From Tabo, we went on to Dhankar. Dhankar has a fort and a monastery. Right before you enter the village the view from the road will give you chills (pun intended)! From the monastery you can trek for a couple of kms to the Dhankar Lake which we had to avoid as it started getting dark and we wanted to reach Mud.

We travelled the last bit of our journey today and reached Pin Valley National Park. We stayed at a homestay in Mud Village. Mud has no phone connectivity and gets pretty cold at night, being at 12,500 ft. We had some maggi and thukpa, obviously accompanied by chai and stayed out of our homestay for some astrophotography. Here is a snap taken by my friend Kushpreet who was with me in the trip.

Day 5

It was Day 5 of our dream trip and we walked down to the banks of the Pin river from Mud. The village looked outerworldly in the morning and we felt extraordinarily happy and excited for the rest of the trip!

The plan for today was convoluted, as we wished to visit the villages of Langza, Hikkim and Komic before heading on to Kaza for the night. However, just as we left Mud, we became aware of the low fuel quantity and hence we went to Kaza first to fill the fuel tank. Remember, after Reckong Peo, the first place where you can get fuel is Kaza. From Kaza we first headed towards Langza, aka 'fossil village'. The local children approach you trying to sell some fossils that they get in the local mountains. We had a cool time playing and enjoying with the children.

From Langza, we went on to Hikkim, the village that boasts of the highest post office in the world. Here as well, we had a gala time with the local children and we posted postcards to our homes from the highest post office in the world! Next up, we headed towards Komic which is the highest motorable village in the world, a record that was previously held by Kibber which we were to visit the following day. In Komic we felt like we were on the top of the world at 14,000 ft. Here are some photographs of the beautiful children of Spiti!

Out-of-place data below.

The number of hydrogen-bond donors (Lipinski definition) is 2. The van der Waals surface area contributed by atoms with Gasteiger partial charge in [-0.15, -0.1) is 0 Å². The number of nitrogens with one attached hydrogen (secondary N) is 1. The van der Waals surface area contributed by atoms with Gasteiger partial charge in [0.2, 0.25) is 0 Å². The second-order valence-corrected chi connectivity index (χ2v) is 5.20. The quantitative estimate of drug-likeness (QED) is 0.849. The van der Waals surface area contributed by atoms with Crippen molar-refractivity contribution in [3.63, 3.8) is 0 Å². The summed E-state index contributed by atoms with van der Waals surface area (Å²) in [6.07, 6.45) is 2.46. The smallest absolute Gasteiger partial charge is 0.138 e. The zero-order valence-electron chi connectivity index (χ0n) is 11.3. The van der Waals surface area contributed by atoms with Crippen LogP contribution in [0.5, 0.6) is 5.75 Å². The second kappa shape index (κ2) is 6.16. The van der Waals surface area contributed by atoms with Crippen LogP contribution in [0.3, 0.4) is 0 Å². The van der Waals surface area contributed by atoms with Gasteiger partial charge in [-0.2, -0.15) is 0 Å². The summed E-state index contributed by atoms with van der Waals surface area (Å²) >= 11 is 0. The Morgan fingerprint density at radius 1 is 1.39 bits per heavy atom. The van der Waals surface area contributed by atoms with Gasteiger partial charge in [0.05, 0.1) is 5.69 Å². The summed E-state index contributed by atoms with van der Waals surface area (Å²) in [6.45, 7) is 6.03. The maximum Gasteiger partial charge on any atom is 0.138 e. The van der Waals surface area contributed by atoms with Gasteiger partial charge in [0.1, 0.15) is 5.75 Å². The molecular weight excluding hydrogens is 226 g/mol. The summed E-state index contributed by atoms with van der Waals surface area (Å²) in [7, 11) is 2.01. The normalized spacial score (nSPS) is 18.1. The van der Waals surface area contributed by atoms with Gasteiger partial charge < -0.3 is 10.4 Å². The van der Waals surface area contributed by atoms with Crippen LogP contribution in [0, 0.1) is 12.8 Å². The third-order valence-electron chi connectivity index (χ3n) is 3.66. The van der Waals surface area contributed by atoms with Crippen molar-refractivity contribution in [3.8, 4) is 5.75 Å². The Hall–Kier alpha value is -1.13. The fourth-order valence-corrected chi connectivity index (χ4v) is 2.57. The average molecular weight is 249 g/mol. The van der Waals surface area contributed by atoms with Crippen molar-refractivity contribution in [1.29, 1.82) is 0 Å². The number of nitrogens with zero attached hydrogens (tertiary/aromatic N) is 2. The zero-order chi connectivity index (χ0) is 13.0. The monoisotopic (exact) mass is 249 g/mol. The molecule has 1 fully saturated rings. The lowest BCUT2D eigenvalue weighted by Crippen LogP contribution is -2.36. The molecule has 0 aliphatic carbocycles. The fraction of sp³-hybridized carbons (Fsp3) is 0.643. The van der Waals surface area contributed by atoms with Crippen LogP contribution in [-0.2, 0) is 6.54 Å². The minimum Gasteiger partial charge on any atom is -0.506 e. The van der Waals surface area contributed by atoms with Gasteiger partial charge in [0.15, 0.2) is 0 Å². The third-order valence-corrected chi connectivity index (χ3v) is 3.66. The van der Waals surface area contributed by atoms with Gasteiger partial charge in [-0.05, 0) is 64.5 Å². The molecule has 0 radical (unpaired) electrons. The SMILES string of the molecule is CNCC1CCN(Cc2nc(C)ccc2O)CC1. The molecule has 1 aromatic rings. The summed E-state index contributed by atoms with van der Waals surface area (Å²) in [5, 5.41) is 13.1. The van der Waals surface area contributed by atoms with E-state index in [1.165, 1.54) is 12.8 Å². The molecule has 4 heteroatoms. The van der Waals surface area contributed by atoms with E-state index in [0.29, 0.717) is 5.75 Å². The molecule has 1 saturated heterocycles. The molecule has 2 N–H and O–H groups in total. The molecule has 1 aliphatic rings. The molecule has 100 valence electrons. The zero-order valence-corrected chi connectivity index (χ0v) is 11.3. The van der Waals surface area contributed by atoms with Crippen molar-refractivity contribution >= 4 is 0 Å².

From Komic, we finally headed back to Kaza. Kaza is the district headquarter and the biggest town in Spiti. There are some amazing cafes in Kaza, and the overall aura of the place is fabulous! We could not find a place in Zostel, and hence we stayed at some other hotel in Kaza Khas (the main town). We also got some souvenoirs from Kaza. On the way to Kaza, I was able to capture one of my best photographs from the trip!

Day 6

It was Day 6 of our trip, and honestly we had initially thought about staying in Kaza itself for the day. However since Kaza to Manali is a long long way, we changed our plan and decided to stay in Langza instead, which is 60 kms ahead of Kaza. We had some delicious breakfast in one of the cool cafes of Kaza and started for the day a bit late at about 11 am as we had relatively lesser distance to cover today. The first stop was one of the highlights of the entire trip, one of the most prominent places in Spiti, the Key Monastery. Believe me, all the hype and hustle about this place is absolutely worth it! Key Monastery is surreal and I have no other words to describe it. It is located at an elavation of 13, 700 ft, and is a home to more than 400 monks. We spoke to some monks and they were pretty welcoming and made us feel at home!

Once we reluctantly bid farewell to the Key Monastery, we headed to Kibber, the second highest village in the world. We stopped there for some snacks and then crossed the famous Chicham Bridge. The road today had in store some sceneries that are unimaginable, to say the least. With every turn that the car takes, you visualize a new world! The desert landscapes of Spiti, the natural sandstone structures, the winding roads, the blue sky, and the song Aaftaab by The Local Train: it all added up to a scintillating experience!